Part of such 'research activities' (read: perusing nonfiction and avoiding fiction) are founded in my own sheer pragmatism: I often read to find something I, in advance, desire to learn. This of course isn't the right mindset to read fiction because you never know what you're going to find. So what happens is that I read a book on English style (like Ben Yagoda's The Sound on the Page) and he shows examples of style, or voice, across a number of genres. Then that's when I want to read fiction - but the pragmatic focus never faded away: I am now looking for different styles, structure, syntax, grammar. And that may well be a good excuse to bring myself closer to a vast world of books I didn't even consider.

Friday, October 23, 2015

It's that time of the year (when I write)

Not that many people read my ramblings here-- but I have been posting here at a glacial frequency.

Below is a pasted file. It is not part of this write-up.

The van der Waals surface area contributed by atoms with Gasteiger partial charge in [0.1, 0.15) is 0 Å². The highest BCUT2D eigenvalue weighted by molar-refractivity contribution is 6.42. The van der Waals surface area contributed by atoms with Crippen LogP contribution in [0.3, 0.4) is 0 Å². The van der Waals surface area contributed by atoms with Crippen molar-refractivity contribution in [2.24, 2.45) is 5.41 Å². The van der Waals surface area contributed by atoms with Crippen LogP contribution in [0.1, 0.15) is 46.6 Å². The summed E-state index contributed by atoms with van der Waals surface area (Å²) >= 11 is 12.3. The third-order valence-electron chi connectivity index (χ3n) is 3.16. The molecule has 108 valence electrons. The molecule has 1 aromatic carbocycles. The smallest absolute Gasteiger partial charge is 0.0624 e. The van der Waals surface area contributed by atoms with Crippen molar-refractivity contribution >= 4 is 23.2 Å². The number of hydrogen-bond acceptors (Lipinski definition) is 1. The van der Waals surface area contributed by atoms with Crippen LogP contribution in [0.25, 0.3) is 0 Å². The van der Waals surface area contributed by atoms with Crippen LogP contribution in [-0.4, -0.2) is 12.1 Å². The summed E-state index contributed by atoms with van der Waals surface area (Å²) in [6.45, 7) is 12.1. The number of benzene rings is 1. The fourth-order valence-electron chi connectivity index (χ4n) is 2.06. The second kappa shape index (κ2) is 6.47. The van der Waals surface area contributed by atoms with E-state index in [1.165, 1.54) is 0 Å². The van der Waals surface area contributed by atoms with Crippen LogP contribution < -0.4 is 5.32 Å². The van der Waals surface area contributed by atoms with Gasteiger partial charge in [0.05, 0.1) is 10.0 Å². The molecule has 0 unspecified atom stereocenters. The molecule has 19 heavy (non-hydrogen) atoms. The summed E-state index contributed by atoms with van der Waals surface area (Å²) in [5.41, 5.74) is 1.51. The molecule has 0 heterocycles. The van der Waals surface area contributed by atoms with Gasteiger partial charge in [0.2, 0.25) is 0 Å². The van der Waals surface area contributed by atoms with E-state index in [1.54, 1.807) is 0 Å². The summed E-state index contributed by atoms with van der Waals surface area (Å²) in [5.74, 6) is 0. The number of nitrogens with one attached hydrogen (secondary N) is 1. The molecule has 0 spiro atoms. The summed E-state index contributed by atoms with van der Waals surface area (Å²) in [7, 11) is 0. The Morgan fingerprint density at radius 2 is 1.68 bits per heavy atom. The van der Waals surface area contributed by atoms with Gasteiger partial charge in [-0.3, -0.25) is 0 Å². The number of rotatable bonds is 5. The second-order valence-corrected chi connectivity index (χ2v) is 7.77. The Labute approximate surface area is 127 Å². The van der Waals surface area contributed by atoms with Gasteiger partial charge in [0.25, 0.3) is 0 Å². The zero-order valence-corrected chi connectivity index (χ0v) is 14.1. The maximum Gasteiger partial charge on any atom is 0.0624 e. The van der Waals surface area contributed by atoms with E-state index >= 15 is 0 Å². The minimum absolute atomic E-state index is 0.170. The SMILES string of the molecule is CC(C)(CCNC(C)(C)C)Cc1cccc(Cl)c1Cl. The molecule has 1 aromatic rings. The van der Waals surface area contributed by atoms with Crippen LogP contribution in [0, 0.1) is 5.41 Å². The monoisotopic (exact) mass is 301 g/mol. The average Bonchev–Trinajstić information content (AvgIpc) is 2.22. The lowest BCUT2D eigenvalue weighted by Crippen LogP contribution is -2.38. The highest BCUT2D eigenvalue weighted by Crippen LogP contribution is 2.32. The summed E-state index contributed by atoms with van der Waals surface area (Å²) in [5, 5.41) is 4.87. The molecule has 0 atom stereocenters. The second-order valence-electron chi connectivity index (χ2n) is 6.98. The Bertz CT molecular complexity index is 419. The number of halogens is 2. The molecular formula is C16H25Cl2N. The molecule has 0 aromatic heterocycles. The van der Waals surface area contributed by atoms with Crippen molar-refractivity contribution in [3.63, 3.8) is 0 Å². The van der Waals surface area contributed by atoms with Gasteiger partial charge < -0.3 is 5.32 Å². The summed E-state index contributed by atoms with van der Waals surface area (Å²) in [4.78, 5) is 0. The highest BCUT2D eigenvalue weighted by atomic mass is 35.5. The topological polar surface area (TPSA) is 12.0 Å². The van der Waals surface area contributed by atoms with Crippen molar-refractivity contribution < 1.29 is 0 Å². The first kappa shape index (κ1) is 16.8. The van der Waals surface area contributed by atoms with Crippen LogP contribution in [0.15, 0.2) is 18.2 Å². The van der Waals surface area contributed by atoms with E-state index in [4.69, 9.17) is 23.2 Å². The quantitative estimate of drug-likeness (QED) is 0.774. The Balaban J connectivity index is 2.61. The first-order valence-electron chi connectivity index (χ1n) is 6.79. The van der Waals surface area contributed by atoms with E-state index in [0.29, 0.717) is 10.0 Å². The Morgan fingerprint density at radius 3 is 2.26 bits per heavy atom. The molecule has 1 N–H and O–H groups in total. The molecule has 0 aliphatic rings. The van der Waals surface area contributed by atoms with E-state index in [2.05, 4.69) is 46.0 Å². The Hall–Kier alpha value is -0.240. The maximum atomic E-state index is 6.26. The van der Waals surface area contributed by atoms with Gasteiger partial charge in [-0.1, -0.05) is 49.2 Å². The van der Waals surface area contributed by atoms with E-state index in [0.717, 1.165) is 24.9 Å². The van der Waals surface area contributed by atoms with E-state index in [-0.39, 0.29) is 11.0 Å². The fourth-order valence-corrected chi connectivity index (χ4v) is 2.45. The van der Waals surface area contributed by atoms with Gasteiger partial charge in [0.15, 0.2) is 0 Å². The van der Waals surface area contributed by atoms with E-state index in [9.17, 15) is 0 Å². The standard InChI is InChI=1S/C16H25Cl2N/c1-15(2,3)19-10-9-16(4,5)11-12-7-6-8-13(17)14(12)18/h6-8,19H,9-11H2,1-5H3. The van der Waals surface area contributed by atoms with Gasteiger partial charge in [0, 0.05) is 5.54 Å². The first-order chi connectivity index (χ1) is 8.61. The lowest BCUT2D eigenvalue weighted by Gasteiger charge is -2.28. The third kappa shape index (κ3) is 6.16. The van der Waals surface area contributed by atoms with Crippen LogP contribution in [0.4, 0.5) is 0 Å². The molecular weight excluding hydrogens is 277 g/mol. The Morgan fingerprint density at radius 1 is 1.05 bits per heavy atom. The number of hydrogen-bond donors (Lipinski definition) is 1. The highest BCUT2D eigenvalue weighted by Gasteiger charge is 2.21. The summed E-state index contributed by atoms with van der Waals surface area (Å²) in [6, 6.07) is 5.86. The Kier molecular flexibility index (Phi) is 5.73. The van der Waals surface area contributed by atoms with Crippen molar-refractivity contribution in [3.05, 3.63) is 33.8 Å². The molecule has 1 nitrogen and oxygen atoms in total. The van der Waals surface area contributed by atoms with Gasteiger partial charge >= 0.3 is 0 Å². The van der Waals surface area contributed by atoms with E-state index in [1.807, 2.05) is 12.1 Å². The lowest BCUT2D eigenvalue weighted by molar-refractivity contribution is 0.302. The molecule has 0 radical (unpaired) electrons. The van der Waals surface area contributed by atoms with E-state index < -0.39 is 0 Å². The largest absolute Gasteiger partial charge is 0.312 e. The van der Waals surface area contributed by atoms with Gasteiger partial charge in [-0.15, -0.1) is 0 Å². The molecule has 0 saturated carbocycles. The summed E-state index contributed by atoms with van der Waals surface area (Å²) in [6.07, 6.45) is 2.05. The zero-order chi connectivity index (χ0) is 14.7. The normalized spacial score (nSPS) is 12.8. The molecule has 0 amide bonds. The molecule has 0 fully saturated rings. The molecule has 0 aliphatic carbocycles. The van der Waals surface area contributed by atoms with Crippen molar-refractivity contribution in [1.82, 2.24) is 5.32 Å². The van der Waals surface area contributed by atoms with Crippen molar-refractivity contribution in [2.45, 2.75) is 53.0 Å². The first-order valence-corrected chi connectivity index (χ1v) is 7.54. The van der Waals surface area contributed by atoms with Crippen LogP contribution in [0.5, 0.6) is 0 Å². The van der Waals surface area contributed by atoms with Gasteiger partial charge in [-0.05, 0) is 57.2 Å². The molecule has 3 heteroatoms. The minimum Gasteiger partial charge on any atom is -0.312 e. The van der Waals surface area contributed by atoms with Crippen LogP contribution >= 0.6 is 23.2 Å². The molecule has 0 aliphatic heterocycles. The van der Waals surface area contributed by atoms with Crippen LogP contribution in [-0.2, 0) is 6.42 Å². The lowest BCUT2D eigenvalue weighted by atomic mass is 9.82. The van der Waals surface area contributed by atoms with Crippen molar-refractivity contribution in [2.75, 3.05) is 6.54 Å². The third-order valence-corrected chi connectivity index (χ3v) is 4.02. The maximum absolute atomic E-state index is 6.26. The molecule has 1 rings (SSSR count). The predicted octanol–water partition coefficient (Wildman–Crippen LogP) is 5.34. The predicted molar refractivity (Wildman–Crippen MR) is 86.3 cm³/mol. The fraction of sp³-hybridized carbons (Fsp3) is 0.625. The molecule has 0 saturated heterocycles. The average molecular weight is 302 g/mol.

Anyway, I guess that the time to write again has come. First, it always surprises me how things have changed since I started this blog. But I don't want to do a comparison of different locations on a timeline right now or write about my work, or whine about how different I am or about how society pushes me in one direction or the other. No bureaucracy, no countries, no complaints.

At this point there's honestly no red tape to worry about, my job is on track and secure, nobody is pushing me and I am comfortable where I live right now. I make sure to stop every now and then to be grateful for all this - like really meaning that gratitude.